During the early phase of the pandemic there were reports of some doctors signing blanket resuscitation orders for care home residents.
I absolutely do not condone this, mainly because it breaks a fundamental aspect of clinical care and support that is, involving the patient or their next of kin in a process of join decision making.
Something people often ask is whether they need to sign anything. I always explain that there is no need. The DNACPR is an indication of wishes not a legally binding document (as opposed to an Advanced Directive).
TV dramas of Lazarus-like resurrections are very rare and almost unheard-of in this group of patients.
A final note relating to resuscitation is that it can be effective in bringing people back to life where they have experienced what might be called an un-natural death, for example a cardiac arrest following a heart attack, electrocution or drowning.
Chest compressions and mouth-to-mouth can and have saved innumerable lives across the world. I am an advocate of CPR which is a skill every citizen should be trained to perform.
Natural and un-natural are perhaps not the best ways of splitting the discussion although most people will get what I am saying.
The discussion, where the doctor or nurse spends time with a patient or relative is in my experience an act of compassion.
There is no law to say that doctors must complete these forms.
It is much easier to change the topic or put it off for another day.
Neither doctors nor nurses look forward to such conversations although most who do so, proceed because they care, because they value the dignity and sanctity of life.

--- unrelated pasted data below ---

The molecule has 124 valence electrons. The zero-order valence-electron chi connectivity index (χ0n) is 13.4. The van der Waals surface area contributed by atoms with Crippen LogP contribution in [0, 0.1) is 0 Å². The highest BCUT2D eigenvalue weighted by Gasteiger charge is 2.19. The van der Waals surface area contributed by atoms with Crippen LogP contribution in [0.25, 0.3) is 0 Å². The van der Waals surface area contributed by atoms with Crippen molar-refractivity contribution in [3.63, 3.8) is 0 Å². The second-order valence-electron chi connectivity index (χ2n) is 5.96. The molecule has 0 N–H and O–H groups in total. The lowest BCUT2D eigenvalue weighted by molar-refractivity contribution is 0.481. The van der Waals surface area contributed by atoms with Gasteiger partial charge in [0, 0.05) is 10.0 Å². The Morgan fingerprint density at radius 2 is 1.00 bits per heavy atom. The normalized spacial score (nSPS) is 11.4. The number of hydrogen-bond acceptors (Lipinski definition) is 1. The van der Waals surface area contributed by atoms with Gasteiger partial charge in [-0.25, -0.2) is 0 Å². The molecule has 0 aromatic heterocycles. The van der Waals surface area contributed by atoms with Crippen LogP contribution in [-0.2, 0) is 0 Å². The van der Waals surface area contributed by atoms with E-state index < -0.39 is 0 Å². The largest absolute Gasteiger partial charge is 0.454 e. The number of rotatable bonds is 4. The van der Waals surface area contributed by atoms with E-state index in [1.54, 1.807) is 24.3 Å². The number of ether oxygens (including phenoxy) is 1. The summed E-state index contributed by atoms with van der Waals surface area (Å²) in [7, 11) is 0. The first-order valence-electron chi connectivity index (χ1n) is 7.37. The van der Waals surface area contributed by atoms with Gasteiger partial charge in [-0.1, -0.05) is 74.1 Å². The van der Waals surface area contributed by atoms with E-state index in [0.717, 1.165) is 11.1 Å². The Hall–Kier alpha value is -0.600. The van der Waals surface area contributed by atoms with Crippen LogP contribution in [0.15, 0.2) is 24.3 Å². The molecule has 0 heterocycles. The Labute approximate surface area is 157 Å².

Looking the other way is easy. Stepping forward and acting not so.
Mortality Matters – Issue 2 – DNACPR: What do you say?
DNACPR: What do you say?
Issue 2 – 24 September 2021
Starting discussions about resuscitation with patients, their relatives or carers can be difficult.
Often clinical staff are reluctant to begin conversations as they feel they might upset patients or their comments might be taken the wrong way.
It is a reality of life in the 21st century that dying without the presence of a DNACPR introduces difficulties and challenges that many patients and families would prefer to avoid (involvement of futile resuscitation, the police or the coroner).
There are different situations when DNACPR discussions are important, for example when a patient is admitted to hospital, is in a critical condition and is not appropriate for escalation of treatment, or, when discussing with a patient their options for treatment and care.
A difficulty many colleagues encounter is knowing what to say.
I have learned over many years that one size does not fit all and as with everything in healthcare, taking a person-centred approach is paramount. Timing is also critical as is ensuring the environment is right.